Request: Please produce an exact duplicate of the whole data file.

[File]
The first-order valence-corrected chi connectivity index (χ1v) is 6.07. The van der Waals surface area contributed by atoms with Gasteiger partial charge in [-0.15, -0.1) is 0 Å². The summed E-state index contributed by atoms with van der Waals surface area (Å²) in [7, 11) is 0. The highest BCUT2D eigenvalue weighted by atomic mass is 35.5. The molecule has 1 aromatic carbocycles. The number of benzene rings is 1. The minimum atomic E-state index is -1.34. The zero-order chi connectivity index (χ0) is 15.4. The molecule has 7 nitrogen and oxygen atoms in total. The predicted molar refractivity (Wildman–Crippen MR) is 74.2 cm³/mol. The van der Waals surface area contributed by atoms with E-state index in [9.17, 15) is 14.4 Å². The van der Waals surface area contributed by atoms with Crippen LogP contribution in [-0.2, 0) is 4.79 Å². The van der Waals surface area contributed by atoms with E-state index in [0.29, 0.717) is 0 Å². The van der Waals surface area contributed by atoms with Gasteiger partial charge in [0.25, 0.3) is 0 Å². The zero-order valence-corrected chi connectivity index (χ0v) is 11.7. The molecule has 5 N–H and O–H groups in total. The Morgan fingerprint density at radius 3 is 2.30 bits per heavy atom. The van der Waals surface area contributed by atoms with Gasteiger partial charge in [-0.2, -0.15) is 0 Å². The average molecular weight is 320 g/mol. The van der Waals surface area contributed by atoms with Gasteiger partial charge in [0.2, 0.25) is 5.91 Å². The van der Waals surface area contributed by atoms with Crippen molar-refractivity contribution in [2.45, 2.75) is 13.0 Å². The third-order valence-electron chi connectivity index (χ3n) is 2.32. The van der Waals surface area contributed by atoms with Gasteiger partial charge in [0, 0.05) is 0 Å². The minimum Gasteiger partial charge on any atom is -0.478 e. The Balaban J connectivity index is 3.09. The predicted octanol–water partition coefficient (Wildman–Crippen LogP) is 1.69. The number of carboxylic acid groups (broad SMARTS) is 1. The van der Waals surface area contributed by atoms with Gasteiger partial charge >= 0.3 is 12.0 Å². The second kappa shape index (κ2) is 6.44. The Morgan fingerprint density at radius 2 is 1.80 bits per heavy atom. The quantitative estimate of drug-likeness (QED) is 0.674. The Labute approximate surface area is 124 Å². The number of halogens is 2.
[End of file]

The first-order valence-corrected chi connectivity index (χ1v) is 6.07. The van der Waals surface area contributed by atoms with Gasteiger partial charge in [-0.15, -0.1) is 0 Å². The summed E-state index contributed by atoms with van der Waals surface area (Å²) in [7, 11) is 0. The highest BCUT2D eigenvalue weighted by atomic mass is 35.5. The molecule has 1 aromatic carbocycles. The number of benzene rings is 1. The minimum atomic E-state index is -1.34. The zero-order chi connectivity index (χ0) is 15.4. The molecule has 7 nitrogen and oxygen atoms in total. The predicted molar refractivity (Wildman–Crippen MR) is 74.2 cm³/mol. The van der Waals surface area contributed by atoms with E-state index in [9.17, 15) is 14.4 Å². The van der Waals surface area contributed by atoms with Crippen LogP contribution in [-0.2, 0) is 4.79 Å². The van der Waals surface area contributed by atoms with E-state index in [0.29, 0.717) is 0 Å². The van der Waals surface area contributed by atoms with Gasteiger partial charge in [0.25, 0.3) is 0 Å². The zero-order valence-corrected chi connectivity index (χ0v) is 11.7. The molecule has 5 N–H and O–H groups in total. The Morgan fingerprint density at radius 3 is 2.30 bits per heavy atom. The van der Waals surface area contributed by atoms with Gasteiger partial charge in [-0.2, -0.15) is 0 Å². The average molecular weight is 320 g/mol. The van der Waals surface area contributed by atoms with Gasteiger partial charge in [0.2, 0.25) is 5.91 Å². The van der Waals surface area contributed by atoms with Crippen molar-refractivity contribution in [2.45, 2.75) is 13.0 Å². The third-order valence-electron chi connectivity index (χ3n) is 2.32. The van der Waals surface area contributed by atoms with Gasteiger partial charge in [0, 0.05) is 0 Å². The minimum Gasteiger partial charge on any atom is -0.478 e. The Balaban J connectivity index is 3.09. The predicted octanol–water partition coefficient (Wildman–Crippen LogP) is 1.69. The number of carboxylic acid groups (broad SMARTS) is 1. The van der Waals surface area contributed by atoms with Gasteiger partial charge >= 0.3 is 12.0 Å². The second kappa shape index (κ2) is 6.44. The Morgan fingerprint density at radius 2 is 1.80 bits per heavy atom. The quantitative estimate of drug-likeness (QED) is 0.674. The Labute approximate surface area is 124 Å². The number of halogens is 2.